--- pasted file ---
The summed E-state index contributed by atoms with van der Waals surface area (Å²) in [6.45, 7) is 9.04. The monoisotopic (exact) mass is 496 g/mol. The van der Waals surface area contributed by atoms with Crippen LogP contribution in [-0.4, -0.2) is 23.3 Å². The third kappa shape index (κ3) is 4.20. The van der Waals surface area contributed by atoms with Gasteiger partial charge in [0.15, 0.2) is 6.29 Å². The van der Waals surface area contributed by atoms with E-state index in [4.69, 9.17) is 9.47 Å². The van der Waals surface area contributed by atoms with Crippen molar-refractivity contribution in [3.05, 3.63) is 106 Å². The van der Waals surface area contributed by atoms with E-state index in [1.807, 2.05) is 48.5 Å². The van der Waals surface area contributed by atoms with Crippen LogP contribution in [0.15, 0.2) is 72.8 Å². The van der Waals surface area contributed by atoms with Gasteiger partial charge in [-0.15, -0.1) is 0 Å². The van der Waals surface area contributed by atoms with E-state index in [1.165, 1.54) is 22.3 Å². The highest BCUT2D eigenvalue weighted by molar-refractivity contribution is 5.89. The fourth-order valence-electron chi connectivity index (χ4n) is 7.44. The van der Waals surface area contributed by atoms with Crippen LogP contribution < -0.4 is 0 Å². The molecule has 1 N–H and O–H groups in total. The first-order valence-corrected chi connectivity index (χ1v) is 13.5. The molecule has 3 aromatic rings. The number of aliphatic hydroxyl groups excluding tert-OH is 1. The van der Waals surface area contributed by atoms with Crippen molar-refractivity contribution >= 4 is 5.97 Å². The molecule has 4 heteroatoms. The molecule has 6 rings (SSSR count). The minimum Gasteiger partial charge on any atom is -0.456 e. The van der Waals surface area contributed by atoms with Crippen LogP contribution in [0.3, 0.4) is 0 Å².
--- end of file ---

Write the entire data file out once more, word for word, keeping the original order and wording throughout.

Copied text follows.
The summed E-state index contributed by atoms with van der Waals surface area (Å²) in [6.45, 7) is 9.04. The monoisotopic (exact) mass is 496 g/mol. The van der Waals surface area contributed by atoms with Crippen LogP contribution in [-0.4, -0.2) is 23.3 Å². The third kappa shape index (κ3) is 4.20. The van der Waals surface area contributed by atoms with Gasteiger partial charge in [0.15, 0.2) is 6.29 Å². The van der Waals surface area contributed by atoms with E-state index in [4.69, 9.17) is 9.47 Å². The van der Waals surface area contributed by atoms with Crippen molar-refractivity contribution in [3.05, 3.63) is 106 Å². The van der Waals surface area contributed by atoms with E-state index in [1.807, 2.05) is 48.5 Å². The van der Waals surface area contributed by atoms with Crippen LogP contribution in [0.15, 0.2) is 72.8 Å². The van der Waals surface area contributed by atoms with Gasteiger partial charge in [-0.15, -0.1) is 0 Å². The van der Waals surface area contributed by atoms with E-state index in [1.165, 1.54) is 22.3 Å². The highest BCUT2D eigenvalue weighted by molar-refractivity contribution is 5.89. The fourth-order valence-electron chi connectivity index (χ4n) is 7.44. The van der Waals surface area contributed by atoms with Crippen LogP contribution < -0.4 is 0 Å². The molecule has 1 N–H and O–H groups in total. The first-order valence-corrected chi connectivity index (χ1v) is 13.5. The molecule has 3 aromatic rings. The number of aliphatic hydroxyl groups excluding tert-OH is 1. The van der Waals surface area contributed by atoms with Crippen molar-refractivity contribution >= 4 is 5.97 Å². The molecule has 4 heteroatoms. The molecule has 6 rings (SSSR count). The minimum Gasteiger partial charge on any atom is -0.456 e. The van der Waals surface area contributed by atoms with Crippen LogP contribution in [0.3, 0.4) is 0 Å².